Epping Forest walk from Loughton to Honey Lane Plain

You don’t need a reason to go for a walk in Epping Forest – ‘the people’s forest’. Just grab a copy of Buxton and an OS 174 map and off you go. I headed for Loughton where there’s a fetching new sign on Station Road (in the thumbnail above) – be great to see more of these around the forest fringe inviting people to abscond into the woods. Up the steep slope that leads to Loughton Camp then on to High Beach and down across Honey Lane Plain to the thatched stone cattle trough that I’d seen in J.A Brimble’s London’s Epping Forest. A light drizzle started to fall, so I headed back the way I’d come over down past the Kings Oak and Loughton Camp arriving in Forest Road in the last of the light.

Glorious Central London Gadabout

Charing Cross Road, Trafalgar Square, St James’s Park, Buckingham Palace

The sun shone down on Central London on Remembrance Sunday. Leicester Square was packed. There was electric in the air in the unseasonal warmth. The West End was alive once more. I was bound for St James’s Park but the side streets leading away from Charing Cross constantly tempted – West Street, Lichfield Street, Cecil Court. The light danced in the fountains on Trafalgar Square. Kids climbed Edwin Landseer’s lions guarding the bunker beneath Nelson’s column. The marching band thumped out their racket on Horse Guards Parade and people strolled hand-in-hand through the leaves of St James’s Park. It was a glorious day.

Walking the Essex Coast from Frinton to Walton-on-the-Naze

A half-term escape to the sea. Not just any sea but the North Sea which had been calling me all summer. So we boarded the train at Stratford bound for Frinton-on-Sea and walked along the coast, past beach huts piled high along the seafront, to Walton-on-the-Naze. Reaching the Naze Tower on the crumbling coastline, Felixstowe in view to the north, we turned and headed back for the early evening train back to London.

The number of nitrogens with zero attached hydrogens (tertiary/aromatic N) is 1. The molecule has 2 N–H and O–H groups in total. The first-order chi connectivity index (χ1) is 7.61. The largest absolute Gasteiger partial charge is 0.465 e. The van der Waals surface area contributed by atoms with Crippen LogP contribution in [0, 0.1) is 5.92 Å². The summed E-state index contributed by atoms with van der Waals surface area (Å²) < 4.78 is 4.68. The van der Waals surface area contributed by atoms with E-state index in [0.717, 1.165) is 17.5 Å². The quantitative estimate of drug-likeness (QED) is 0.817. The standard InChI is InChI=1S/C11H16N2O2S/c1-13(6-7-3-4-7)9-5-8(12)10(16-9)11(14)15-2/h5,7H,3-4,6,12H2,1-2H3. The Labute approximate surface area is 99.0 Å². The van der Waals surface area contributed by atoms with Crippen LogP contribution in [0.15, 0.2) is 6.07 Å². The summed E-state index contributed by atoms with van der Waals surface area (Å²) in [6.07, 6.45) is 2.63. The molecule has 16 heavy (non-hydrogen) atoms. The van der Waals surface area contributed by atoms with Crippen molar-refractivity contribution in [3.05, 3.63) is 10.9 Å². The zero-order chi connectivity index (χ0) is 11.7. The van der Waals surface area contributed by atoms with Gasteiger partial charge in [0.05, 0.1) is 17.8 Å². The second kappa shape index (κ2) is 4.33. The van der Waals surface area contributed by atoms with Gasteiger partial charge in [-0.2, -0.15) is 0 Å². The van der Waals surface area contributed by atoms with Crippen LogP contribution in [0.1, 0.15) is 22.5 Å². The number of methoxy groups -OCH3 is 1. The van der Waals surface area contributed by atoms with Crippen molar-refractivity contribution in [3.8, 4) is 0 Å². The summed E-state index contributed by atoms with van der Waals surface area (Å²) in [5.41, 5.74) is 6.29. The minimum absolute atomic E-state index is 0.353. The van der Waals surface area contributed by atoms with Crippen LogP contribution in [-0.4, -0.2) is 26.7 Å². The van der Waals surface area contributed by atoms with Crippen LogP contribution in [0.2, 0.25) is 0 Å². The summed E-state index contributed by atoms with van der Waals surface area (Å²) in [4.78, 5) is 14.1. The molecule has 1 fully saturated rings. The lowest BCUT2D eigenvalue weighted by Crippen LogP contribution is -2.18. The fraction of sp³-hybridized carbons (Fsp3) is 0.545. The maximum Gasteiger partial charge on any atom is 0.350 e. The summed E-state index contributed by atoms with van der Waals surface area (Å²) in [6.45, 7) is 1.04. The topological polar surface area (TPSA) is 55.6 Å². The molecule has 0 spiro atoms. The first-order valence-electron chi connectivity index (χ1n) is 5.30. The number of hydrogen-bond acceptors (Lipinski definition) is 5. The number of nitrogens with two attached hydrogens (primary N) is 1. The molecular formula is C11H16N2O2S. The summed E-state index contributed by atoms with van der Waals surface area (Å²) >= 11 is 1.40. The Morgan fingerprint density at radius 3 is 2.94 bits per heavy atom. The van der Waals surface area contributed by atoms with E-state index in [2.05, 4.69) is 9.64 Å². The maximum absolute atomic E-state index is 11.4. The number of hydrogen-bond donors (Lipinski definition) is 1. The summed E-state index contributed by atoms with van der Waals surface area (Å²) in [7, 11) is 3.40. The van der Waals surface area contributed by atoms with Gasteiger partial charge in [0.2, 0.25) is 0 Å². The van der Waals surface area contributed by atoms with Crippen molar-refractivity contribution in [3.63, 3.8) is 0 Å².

Walking London’s Civil War Defences – Islington

This was a walk that I first did in 2005 and blogged about here. I’d stumbled across an article by Guy Mannes Abbott published in the Architects Association journal that linked the Civil War Parliamentary defences of London to the progressive architecture of the London Borough of Finsbury in the post-war period. The idea that the streets that I walked home in the dark each night were part of a ‘utopian enclosure’ was incredibly beguiling.

“The forts mark an area known for its spas and radical reformers and which, in the seventeenth century, Wenceslaus Hollar represented in a series of etchings showing extensive earthworks. They protected an area that would become the site of the largest and most ambitious plan ever for the social regeneration of London and which remains a paragon of what could be achieved with social housing. Spa Green, Bevin Court and Priory Green just north of Finsbury are all positive manifestations of a politically committed and revolutionarily ambitious approach to collective works, but – conscious of what there was to fight for – Tecton also produced a plan for an elaborate system of defences and network of communications with uncanny echoes of the Civil War forts.”

from ‘The Malignants trecherous and bloody plot against the Parliament and Citty of London which was by God’s providence happily prevented May 31, 1643’
from ‘The Malignants trecherous and bloody plot against the Parliament and Citty of London which was by God’s providence happily prevented May 31, 1643’

I’d been intending to make a video of this walk for my Walking Vlog series ever since starting it in 2015, but had delayed and delayed as I considered that a true walk of London’s Civil War defences should at least cover the section north of the Thames from Wapping in the East to Pimilico in the West (where the Lillington Gardens Estate that stands of the site of the fort has an oddly fortress-like appearance). But then, first I encountered the southern ‘line of communication’ while walking the River Neckinger, followed by reading an article in London Archaeologist debating the location of the defences around Whitechapel. I was faced by an edifice of research that was difficult to penetrate.

Eventually, the landscape called me. The original walk of the Finsbury Forts was too rich not to capture on camera, and so I headed out on the day the clocks went back to retrace my steps from 17 years ago. Picking up the traces of that walk on the edge of the City of London I headed up Goswell Road to Mount Mills and then followed the deep entrenchment across Northampton Square to the site of Waterfield Fort, now occupied by Spa Green Estate. From here I progressed down Rosebery Ave to Mount Pleasant Fort before ascending Amwell Street to the Fort Royal which occupied a commanding position on the crest of the hill at Claremont Square near the Angel Islington.